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Tao Liu, Larry Thibos; Peripheral Wavefront Aberrations of Accommodating Human Eye. Invest. Ophthalmol. Vis. Sci. 2013;54(15):4551.
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Retinal image quality in the peripheral visual field is thought to contribute to visual control of eye growth and myopia progression. The contribution of spherical aberration is of particular interest because accommodation typically causes a sign reversal that can have a large impact on accommodative lag and image quality. Thus we aimed to measure spherical aberration in central and peripheral visual field as a function of accommodative demand.
A scanning Shack-Hartmann wavefront aberrometer (Wei & Thibos, 2010 Opt Express 18: 1134) was employed to measure ocular aberrations along 37 different lines-of-sight over the central 26 degree visual field in 30 seconds. Aberrations were measured sequentially using light reflected from a small spot produced on the fundus by an incident probe beam that pivoted around the center of the eye’s entrance pupil. Scanning mirrors that steered the incident probe beam also de-scanned the reflected light into a fixed wavefront sensor. Accommodation was stimulated over the range 0-6D by an acuity target in a Badal configuration. Target and room illumination was reduced to promote pupil dilation. Spherical aberration coefficients C40 (primary) and C60 (secondary) for elliptically foreshortened pupils (Wei & Thibos, 2010, Optom Vis Sci 87, E767-777) describe ocular wavefront error over a fixed, 6mm circle concentric with the eye’s pupil.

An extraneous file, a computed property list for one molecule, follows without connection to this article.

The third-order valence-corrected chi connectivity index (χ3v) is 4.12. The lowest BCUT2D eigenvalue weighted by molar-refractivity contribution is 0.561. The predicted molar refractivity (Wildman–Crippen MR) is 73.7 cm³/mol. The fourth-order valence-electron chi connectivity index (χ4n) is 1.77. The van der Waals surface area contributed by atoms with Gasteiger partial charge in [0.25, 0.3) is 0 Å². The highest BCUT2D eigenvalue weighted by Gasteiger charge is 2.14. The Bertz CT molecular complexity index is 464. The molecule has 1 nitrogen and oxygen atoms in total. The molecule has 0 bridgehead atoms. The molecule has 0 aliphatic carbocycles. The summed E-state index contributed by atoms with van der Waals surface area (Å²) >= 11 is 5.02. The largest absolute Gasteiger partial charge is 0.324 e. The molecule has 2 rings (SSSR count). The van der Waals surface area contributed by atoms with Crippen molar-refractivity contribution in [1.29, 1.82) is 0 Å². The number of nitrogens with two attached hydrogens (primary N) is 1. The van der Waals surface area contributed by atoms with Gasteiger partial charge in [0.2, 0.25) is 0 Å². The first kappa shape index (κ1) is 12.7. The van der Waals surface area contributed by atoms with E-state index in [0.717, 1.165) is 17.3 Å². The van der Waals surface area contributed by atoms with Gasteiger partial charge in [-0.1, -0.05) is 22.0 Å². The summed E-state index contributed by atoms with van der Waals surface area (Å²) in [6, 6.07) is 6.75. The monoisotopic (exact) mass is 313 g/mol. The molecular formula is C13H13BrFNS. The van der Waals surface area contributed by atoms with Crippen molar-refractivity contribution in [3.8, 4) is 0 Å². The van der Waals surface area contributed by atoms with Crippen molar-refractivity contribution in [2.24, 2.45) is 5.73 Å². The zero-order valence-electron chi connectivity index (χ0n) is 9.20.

Primary spherical aberration varied significantly in sign and magnitude over the visual field but always changed in the negative direction during accommodation. For 6D of accommodation, changes in C40 ranged from 0.1 to 0.4 microns RMS, with larger values occurring for larger eccentricities. These changes are much larger than the population mean values reported previously (Mathur, Atchison, & Charman, 2009. J Vis 9, 20 21-11). This discrepancy may be due to several factors, including individual variation, duration of measurement sequences, and the problematic interpretation of aberration coefficients obtained over elliptical pupils. Unlike C40, secondary spherical aberration C60 was typically positive and did not vary significantly with accommodation
Spherical aberration in peripheral vision changes significantly during accommodation, which may provide a potential clue for visual control of eye growth.
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